Life has loveliness to sell,
Music like a curve of gold,
Scent of pine trees in the rain,
Eyes that love you, arms that hold,
And for your spirit’s still delight,
Holy thoughts that star the night.

Spend all you have for loveliness,
Buy it and never count the cost;
For one white singing hour of peace
Count many a year of strife well lost,
And for a breath of ecstasy
Give all you have been, or could be.

SARA TEASDALE YOU ROCK!

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FEMINIST FRIDAY

I happened upon this gorgeous flower the other day when out for my walk –

I did some research on the flower and found out that its name was Heavenly Blue Morning Glory and found the most interesting woman who is responsible for giving the world this beauty.  So in celebration of National Garden Month I give you the story of the remarkable Theodosia Burr Sheperd.

Theodosia Burr Shepherd (1845-1906)

Shepherd was born in the Iowa Territory and suffered many hardships, including the death of her mother when she was 3 years old.   As an adult, poverty drove her to advertise in a magazine barter column to supply California wildflower seeds and Calla lily bulbs in exchange for clothing for her daughter and household items. This business became tremendously successful. She then began supplying flower seeds and bulbs to large seed companies on the East Coast.

Soon she was making $1000/year, a sizeable sum in the 1880s, and had founded the California seed and bulb industry. Seed merchants Peter Henderson and W. Atlee Burpee visited the West Coast after receiving Shepherd’s seeds and bulbs and soon began West Coast production themselves.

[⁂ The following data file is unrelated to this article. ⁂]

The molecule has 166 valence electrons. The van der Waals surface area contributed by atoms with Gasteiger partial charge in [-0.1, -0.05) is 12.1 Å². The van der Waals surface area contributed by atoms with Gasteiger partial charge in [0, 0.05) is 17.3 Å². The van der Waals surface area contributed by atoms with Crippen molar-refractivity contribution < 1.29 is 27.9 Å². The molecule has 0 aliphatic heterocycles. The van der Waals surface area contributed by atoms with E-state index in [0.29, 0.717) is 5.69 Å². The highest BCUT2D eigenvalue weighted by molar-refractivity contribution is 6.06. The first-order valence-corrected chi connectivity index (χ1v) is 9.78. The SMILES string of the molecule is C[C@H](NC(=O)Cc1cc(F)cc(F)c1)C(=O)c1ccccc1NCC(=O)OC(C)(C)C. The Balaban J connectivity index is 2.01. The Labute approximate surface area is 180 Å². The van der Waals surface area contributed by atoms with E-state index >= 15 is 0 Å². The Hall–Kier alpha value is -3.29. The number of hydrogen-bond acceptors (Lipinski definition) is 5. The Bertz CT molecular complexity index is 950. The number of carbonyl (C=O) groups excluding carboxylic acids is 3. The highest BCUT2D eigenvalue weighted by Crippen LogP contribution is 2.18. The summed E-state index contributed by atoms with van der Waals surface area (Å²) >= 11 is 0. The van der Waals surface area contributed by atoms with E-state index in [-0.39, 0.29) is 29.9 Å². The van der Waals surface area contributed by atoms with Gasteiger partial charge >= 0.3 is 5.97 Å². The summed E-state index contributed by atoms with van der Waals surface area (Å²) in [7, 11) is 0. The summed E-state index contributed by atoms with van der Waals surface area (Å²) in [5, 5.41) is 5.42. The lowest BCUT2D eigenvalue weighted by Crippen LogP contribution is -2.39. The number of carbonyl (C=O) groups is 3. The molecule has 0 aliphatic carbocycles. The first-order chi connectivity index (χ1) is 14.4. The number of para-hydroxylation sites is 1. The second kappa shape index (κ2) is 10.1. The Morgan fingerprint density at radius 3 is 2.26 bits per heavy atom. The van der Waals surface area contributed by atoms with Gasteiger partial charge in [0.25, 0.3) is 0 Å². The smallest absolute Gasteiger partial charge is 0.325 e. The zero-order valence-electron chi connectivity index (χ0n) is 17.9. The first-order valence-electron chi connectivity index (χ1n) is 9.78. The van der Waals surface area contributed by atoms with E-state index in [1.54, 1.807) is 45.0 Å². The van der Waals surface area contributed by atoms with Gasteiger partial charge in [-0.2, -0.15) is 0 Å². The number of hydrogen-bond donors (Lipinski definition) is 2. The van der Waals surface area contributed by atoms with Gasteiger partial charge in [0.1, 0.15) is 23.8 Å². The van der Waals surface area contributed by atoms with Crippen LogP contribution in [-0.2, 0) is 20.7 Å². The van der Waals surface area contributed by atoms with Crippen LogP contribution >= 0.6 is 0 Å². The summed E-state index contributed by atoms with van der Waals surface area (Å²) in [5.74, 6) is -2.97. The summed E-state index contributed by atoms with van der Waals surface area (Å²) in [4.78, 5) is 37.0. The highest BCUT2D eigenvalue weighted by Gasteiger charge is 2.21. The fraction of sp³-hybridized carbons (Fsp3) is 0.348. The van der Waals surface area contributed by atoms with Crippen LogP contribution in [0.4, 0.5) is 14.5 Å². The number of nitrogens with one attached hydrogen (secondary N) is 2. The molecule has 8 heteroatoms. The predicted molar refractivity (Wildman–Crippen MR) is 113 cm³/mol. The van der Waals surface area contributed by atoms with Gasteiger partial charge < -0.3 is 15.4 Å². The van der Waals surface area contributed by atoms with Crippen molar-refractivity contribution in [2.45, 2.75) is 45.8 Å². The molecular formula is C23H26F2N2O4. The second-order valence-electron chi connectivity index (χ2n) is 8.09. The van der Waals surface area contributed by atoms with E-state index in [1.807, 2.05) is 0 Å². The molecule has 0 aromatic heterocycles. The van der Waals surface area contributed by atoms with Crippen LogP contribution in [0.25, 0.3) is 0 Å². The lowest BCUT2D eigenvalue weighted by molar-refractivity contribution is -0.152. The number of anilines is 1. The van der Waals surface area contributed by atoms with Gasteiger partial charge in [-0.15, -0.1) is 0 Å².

Shepherd next established a retail florist business in Ventura, Calif. The business became very successful and was incorporated into a stock company, one of the first companies in the United States owned and operated by women. In addition to her seed and florist businesses, Shepherd was a successful flower breeder. She made tremendous improvements in nasturtiums, cosmos, abutilon, begonia, and petunia. Among her creations are ‘Golden West’ California poppy, ‘Oriole’ rose, and ‘Heavenly Blue’ morning glory.

THEODOSIA BURR SHEPHERD YOU ROCK!

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The above information is from an article that was written by David R. Hershey, Notable Women in the History of Horticulture

FEMINIST FRIDAY

Women in sports have long struggled for not only acceptance as equal competitors and athletes but have always been grossly underpaid.  Like their predecessor in the fight for equality, Billie Jean King, the USA Women’s Hockey team took up the fight for equal pay for equal work.  Even with the threat of the League replacing them with other players, they stayed firm in their resolve to boycott the games.  They not only won equal pay but returned to the ice and became the world champions.